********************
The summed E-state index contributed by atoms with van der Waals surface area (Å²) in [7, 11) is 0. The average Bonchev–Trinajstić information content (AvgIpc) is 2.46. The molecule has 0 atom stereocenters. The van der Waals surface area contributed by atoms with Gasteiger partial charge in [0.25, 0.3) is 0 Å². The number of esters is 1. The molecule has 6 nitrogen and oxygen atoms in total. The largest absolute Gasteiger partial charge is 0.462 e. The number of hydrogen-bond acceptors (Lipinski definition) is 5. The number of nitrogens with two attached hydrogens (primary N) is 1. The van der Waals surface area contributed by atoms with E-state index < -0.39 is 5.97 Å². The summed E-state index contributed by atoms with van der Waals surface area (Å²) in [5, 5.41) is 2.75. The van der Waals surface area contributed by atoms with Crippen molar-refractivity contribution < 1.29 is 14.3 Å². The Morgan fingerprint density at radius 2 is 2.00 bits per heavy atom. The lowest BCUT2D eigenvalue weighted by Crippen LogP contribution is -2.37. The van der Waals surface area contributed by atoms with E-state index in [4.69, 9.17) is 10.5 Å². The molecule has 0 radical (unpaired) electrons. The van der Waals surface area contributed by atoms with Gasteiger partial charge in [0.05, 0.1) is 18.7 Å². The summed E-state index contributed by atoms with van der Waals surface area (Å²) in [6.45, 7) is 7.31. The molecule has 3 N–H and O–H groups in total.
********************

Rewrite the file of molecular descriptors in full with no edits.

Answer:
The summed E-state index contributed by atoms with van der Waals surface area (Å²) in [7, 11) is 0. The average Bonchev–Trinajstić information content (AvgIpc) is 2.46. The molecule has 0 atom stereocenters. The van der Waals surface area contributed by atoms with Gasteiger partial charge in [0.25, 0.3) is 0 Å². The number of esters is 1. The molecule has 6 nitrogen and oxygen atoms in total. The largest absolute Gasteiger partial charge is 0.462 e. The number of hydrogen-bond acceptors (Lipinski definition) is 5. The number of nitrogens with two attached hydrogens (primary N) is 1. The van der Waals surface area contributed by atoms with E-state index < -0.39 is 5.97 Å². The summed E-state index contributed by atoms with van der Waals surface area (Å²) in [5, 5.41) is 2.75. The van der Waals surface area contributed by atoms with Crippen molar-refractivity contribution < 1.29 is 14.3 Å². The Morgan fingerprint density at radius 2 is 2.00 bits per heavy atom. The lowest BCUT2D eigenvalue weighted by Crippen LogP contribution is -2.37. The van der Waals surface area contributed by atoms with E-state index in [4.69, 9.17) is 10.5 Å². The molecule has 0 radical (unpaired) electrons. The van der Waals surface area contributed by atoms with Gasteiger partial charge in [0.05, 0.1) is 18.7 Å². The summed E-state index contributed by atoms with van der Waals surface area (Å²) in [6.45, 7) is 7.31. The molecule has 3 N–H and O–H groups in total.